The adivasi villagers from Sundargarh district have been protesting against the clearance given to Kulda mines for expansion stating that coal mining activity is creating a path of destruction for their villages.
Sumedha Pal 16 Feb 2021
Sixteen adivasi activists and leaders were reportedly arrested from the protest site where they were protesting against the expansion of the Kulda mines in Odisha’s Sundargarh district on February 14.
Neglecting the concerns of the indigenous population over excessive pollution of air, water bodies and fields, the central government has paved the way for expansion of coal mining activity in Kulda mines, set in the Tapriya region.
The area is home to particularly vulnerable tribal groups (PVTGs), who have been resisting the expansion of the mines by staging protests from January 19, since the news of the clearance poured in. As protests gained momentum across 18 villages in the region, the state government imposed section 144, in a bid to crackdown on protests.
Talking about the arrests of the activists, Sadananda Sahu, an activist who is part of the protest, told NewsClick, “The arrests have been made yesterday, in a bid to stop us all. There have been reports that the activists were also beaten up by the forces. They were told that if they do not stop they will be killed. We have come to know that section 307, which is the charge for attempt to murder is slapped on the activists. We are currently in the process of finding more about the police charges and the legal recourse.”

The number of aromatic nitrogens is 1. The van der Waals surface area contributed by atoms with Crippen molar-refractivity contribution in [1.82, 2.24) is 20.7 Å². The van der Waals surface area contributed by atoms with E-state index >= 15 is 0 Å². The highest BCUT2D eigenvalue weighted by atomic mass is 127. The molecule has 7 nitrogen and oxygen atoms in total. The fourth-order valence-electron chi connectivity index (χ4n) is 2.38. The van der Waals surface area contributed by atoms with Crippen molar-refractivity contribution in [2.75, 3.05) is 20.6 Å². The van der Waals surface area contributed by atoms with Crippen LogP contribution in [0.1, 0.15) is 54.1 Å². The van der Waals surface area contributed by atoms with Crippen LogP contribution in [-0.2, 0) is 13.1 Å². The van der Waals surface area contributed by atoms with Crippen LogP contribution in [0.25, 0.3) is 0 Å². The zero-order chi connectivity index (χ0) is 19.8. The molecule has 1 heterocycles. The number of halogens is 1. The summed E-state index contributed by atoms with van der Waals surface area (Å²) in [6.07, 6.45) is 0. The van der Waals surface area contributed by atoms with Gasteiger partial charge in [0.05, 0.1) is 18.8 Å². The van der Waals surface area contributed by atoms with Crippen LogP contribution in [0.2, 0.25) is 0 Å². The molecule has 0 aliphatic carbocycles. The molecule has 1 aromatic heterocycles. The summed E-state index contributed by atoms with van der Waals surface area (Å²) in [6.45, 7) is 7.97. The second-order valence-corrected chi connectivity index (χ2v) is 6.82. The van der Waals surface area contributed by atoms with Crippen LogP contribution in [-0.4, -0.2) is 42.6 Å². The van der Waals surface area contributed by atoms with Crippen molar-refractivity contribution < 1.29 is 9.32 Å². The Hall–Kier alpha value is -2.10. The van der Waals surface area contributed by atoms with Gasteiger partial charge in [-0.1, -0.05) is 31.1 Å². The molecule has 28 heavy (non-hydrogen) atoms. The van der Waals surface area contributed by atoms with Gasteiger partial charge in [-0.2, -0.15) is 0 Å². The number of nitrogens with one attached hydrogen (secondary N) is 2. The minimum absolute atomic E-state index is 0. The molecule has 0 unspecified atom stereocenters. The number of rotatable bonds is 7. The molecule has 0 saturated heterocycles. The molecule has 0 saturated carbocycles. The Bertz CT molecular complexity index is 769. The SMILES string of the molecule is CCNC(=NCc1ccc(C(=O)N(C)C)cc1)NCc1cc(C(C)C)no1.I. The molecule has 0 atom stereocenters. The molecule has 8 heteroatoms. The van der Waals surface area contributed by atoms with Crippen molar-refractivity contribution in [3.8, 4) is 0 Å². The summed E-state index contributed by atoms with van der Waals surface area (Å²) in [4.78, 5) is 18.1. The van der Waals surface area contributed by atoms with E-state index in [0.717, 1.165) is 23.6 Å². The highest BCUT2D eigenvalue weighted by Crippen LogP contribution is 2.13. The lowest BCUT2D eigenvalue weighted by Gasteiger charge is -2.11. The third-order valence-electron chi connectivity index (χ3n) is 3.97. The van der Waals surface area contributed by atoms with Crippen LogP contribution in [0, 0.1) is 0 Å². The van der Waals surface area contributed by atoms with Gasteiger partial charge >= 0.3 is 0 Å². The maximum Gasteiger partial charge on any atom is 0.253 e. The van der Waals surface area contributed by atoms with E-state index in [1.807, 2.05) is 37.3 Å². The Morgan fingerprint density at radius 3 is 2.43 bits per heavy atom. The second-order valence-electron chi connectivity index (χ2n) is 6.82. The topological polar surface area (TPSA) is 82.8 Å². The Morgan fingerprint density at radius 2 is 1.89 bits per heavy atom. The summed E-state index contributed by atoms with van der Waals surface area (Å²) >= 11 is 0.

The villages are home to the Khadiya tribal community, and other tribes such as Oram and Gond communities. The residents have consistently stated that the coal transported to Chhattisgarh from this mine and the fly ash generated from it has polluted their agricultural fields and their water bodies, even impacting drinking water at their homes and anganwadi centres.
In the latest clearance for expansion, the mine’s capacity is set to increase from the current 14 million tonnes per annum (MTPA) to 19.60 MTPA.
The mine’s operations are run by the Mahanadi Coalfields Limited (MCL) which owns the mine. The expansion was reportedly agreed on the condition that the company plants 100,000 native trees with broad leaves along the villages and 50,000 trees along the transportation route in two years to prevent air pollution, according to the latest minutes of the EAC published on the Parivesh website.
The Hindustan Times reported, “The EAC has also directed MCL to operationalise three air quality monitoring stations by March, update related data in real time on the company website and display it in the mining lease area.”
Speaking to NewsClick, activist Santosh Dora from Odisha, explained, “All of our fields stand destroyed, the Ministry of Environment repeatedly states that coal is not being transported from across the villages, which is not true. The same has been reported in MCL’s finance report also, but when villagers analysed the situation and took it up, we were told that no coal transportation will be allowed until April 5, 2021. While the transportation has been stalled Section 144 was issued by the SDM in the area and our leaders were arrested.”
He added, “People have brought rice, water and have raised funds, held meetings to decide to hold this strike. The movement has been ongoing for the last 20 days against this illegal transportation of coal.”
The mine has been functional since 2007 and was given an extension of functioning for the next 30 years in January 2020, despite the opposition in the villages and non compliance of environmental protocols.